Responding to this general point, the Cabinet Secretary firmly rejected the idea that Scottish MPAs are paper parks: “the mere fact that an area is designated protects it from future activities, which would have to be licensed—attention would have to be paid to the designation.” The Minister provided a clear example of this “copper-bottom guarantee” by stating: “once the designation and management plans are in place, anyone who wants to lay a pipeline on Scotland’s sea bed will have to apply for a licence, and the authority that grants the licence must refer to the designations.” Mick Borwell of Oil & Gas UK spelt out in practical terms how he saw the MPAs making a difference: “[T]o a certain extent, the MPA increases the robustness of the EIA [Environmental Impact Assessment] that is carried out.”
In the first evidence session, RACCE committee member Angus MacDonald MSP drilled down into the detail of this and asked whether the designations would – or should – apply to existing activities. There was disagreement on this point. Mick Borwell: “Our stated position would be that if the evidence was sufficient to designate the site, and the conservation objective is not recovery, the existing activity is not having an effect.” In other words, if the sealife (to be protected within a MPA) has been found in the first place, then ipso facto any activity already occurring in that MPA has not been damaging that sealife.
Calum Duncan argued that it was not so straightforward: “Ideally, we would like existing licensed activities to be assessed against sites’ conservation objectives, and gave the example of existing fish farms which may impact upon maerl beds, horse mussel beds and other biogenic features on the seabed. “We are not saying that those activities should not be there; we are illustrating to the committee that, potentially, there are activities in a new designation that might have an impact on a feature that is newly, legally recognised.”
Duncan urged people attending to look at the MPAs in a “much more positive way”. “They are not just about protectionism and ring fencing features for their own sake … these mosaics of habitats are the building blocks for the marine ecosystem, and everything that we enjoy from the sea derives from all those pieces of the puzzle working properly and efficiently.”
He argued that we need to “ ensure that we are not simply thinking about managing little patches of leftovers in our MPAs”, pointing out that recovery objectives apply not even to four of the 30 MPAs, but just to small patches of maerl and flame shell beds in three of them.” Both RSPB Scotland’s Lloyd Austin and MCS’ Calum Duncan argued that site objectives needed to be “ambitious” and stressed that in legal terms management of MPAs should reflect site-wide conservation objectives, not just objectives for individual features (a topic for a future blog…) [UPDATE -> Scottish MPAs: “Site” or “feature” protection”] The point was noted by the Committee which reflected that “the devil will be in the detail” when it comes to developing fisheries management.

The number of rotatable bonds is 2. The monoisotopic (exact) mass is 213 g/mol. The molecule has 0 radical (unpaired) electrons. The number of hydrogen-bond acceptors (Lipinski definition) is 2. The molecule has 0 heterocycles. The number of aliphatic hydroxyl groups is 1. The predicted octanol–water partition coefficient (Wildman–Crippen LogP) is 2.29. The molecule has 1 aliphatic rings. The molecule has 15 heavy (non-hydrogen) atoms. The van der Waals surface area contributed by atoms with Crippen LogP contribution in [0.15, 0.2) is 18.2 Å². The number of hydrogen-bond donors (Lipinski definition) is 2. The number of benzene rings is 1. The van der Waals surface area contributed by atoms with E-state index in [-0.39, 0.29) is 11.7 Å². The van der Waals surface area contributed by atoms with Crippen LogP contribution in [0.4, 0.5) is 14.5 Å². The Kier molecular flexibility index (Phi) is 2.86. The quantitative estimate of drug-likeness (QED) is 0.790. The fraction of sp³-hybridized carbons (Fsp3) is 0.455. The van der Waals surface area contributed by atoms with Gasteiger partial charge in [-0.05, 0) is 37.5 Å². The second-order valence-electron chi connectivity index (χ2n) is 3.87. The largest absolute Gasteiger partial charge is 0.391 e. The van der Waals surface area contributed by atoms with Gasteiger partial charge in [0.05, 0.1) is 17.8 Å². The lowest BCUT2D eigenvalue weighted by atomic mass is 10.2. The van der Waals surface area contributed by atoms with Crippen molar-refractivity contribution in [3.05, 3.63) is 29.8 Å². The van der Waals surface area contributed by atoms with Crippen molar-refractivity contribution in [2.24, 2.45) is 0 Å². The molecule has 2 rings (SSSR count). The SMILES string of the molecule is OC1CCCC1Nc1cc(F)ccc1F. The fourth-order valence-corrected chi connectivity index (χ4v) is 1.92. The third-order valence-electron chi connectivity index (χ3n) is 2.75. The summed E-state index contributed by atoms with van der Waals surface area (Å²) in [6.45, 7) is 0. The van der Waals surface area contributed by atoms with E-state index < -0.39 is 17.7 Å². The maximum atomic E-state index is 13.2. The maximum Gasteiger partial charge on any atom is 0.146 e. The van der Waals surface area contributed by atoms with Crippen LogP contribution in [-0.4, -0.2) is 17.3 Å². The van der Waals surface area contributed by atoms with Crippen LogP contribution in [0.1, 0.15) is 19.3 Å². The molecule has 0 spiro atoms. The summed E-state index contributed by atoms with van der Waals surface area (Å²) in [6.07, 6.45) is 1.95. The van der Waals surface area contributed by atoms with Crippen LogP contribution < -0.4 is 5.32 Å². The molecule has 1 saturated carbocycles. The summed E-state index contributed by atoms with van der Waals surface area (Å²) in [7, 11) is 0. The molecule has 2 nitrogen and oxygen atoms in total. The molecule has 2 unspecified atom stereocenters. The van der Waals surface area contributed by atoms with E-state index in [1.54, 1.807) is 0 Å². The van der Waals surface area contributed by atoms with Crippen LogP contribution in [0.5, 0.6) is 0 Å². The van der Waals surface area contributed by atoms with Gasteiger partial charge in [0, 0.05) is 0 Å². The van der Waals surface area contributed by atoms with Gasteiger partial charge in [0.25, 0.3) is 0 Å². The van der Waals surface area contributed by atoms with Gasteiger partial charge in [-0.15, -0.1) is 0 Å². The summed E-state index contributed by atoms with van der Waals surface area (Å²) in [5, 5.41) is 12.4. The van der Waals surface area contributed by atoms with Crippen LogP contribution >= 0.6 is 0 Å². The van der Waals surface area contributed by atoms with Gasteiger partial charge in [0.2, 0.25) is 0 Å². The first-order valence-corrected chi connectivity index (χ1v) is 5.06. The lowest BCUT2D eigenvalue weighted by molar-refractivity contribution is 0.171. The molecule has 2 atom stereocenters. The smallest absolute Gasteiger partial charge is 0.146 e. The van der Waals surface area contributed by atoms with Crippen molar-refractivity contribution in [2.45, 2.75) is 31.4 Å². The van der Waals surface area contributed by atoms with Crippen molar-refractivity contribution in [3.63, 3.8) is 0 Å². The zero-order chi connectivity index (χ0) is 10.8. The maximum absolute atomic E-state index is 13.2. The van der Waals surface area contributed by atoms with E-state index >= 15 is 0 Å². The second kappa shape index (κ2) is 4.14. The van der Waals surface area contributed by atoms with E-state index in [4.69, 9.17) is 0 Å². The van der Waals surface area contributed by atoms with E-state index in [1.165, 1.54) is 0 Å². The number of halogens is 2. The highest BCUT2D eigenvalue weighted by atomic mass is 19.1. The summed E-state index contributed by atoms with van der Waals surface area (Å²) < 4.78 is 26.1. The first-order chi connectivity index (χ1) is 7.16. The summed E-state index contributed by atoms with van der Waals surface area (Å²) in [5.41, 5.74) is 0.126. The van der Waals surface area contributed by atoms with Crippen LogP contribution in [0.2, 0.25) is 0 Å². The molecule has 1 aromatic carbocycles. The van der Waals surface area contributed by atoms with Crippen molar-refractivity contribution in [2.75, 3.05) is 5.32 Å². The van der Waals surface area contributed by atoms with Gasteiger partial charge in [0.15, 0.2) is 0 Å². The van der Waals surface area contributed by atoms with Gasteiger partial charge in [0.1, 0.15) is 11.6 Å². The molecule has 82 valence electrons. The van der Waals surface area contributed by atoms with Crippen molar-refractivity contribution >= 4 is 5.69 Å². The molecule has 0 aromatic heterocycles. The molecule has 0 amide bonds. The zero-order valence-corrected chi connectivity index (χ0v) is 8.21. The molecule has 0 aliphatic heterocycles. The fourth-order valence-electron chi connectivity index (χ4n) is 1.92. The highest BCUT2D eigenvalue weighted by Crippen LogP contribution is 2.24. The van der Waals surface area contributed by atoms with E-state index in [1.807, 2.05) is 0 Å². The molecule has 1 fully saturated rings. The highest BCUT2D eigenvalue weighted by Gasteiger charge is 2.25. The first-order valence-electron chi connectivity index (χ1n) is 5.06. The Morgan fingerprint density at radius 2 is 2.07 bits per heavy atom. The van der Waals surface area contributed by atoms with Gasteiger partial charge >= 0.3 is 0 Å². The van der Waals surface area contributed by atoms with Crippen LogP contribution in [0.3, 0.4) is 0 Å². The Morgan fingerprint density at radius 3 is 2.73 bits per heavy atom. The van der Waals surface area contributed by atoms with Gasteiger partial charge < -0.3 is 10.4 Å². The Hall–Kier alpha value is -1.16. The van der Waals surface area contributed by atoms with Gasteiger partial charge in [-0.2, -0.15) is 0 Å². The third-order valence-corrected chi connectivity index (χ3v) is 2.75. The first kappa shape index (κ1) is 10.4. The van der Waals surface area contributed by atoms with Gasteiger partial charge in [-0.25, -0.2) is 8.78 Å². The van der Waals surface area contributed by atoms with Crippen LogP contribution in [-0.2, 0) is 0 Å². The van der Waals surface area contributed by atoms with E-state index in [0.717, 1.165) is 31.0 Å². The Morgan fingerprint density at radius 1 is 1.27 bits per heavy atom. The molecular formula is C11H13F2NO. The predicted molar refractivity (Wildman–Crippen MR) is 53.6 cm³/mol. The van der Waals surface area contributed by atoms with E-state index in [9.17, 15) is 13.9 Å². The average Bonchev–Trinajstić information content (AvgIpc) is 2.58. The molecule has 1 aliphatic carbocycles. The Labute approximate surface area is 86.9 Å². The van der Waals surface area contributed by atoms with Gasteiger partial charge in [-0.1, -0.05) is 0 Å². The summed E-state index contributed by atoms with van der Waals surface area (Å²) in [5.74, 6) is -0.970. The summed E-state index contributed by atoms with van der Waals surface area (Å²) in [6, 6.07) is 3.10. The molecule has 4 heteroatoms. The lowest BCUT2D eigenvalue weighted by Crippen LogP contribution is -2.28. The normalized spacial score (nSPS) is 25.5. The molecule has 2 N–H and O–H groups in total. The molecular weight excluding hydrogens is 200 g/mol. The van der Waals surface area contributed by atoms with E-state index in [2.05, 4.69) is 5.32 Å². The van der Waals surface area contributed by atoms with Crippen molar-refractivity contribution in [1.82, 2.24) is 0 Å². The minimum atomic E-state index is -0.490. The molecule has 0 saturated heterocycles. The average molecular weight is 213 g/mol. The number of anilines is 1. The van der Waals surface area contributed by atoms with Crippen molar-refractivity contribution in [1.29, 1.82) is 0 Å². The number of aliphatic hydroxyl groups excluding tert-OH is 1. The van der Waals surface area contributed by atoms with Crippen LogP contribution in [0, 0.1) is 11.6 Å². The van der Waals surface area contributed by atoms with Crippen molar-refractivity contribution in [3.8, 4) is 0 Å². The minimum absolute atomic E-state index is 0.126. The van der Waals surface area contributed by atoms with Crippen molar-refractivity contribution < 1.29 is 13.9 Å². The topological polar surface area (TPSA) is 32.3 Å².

The Committee also led a healthy and forward-thinking discussion on the point of enforcement and compliance with the new measures (yet another future topic of this blog).
So in terms of whether these MPAs will make a difference, in short:
- the EIA process for licensed activities will be “more robust”
- there is still no clarity about whether existing activities should be subject to designations (we think there should be)
- the ‘devil will be in the detail’ of fisheries management discussions
There were a few other issues that cropped up during the session. Scottish Renewables’ Director of Policy was keen to stress that some of the management measures were likely to have a “significant impact on projects” and was concerned that they might even threaten “the prospect of projects going forward at all.” The Committee took this concern very seriously, but there seemed to be no real clarity about what those management measures would be.
The same could not be said for Oil & Gas UK’s Mick Borwell who explained very clearly that they would have “great difficulty” in complying with one of the management measures at a site level, namely the requirement that “deposited material should meet local habitat type.” “That means not putting on a mud or sand sea bed something such as rocks that were not there in the first place,” he explained. “However, we use that technique to stabilise pipelines, in particular. It is a safety feature for the fishing fleet as well as for the contents of the pipeline.” Borwell also highlighted a broader issue of marine planning, namely the urgent need to develop a methodology for a cumulative impacts assessement (again, a future topic for this blog).
Ross Dougal, VP of the Scottish Fishermen’s Federation was concerned about the consequences for fishermen: “the information about the socioeconomic impacts came very late.” It is hoped that future regional workshops (planned for October) to develop fisheries management for MPAs will enable a more fine-grained understanding of how socio-economic impacts can be accounted for.
* It was with much sadness, that the late Professor Laurence Mee (Director of the Scottish Association of Marine Science, University of the Highlands and Islands) did not contribute his experience to this important Parliamentary conversation/process. He will be greatly missed.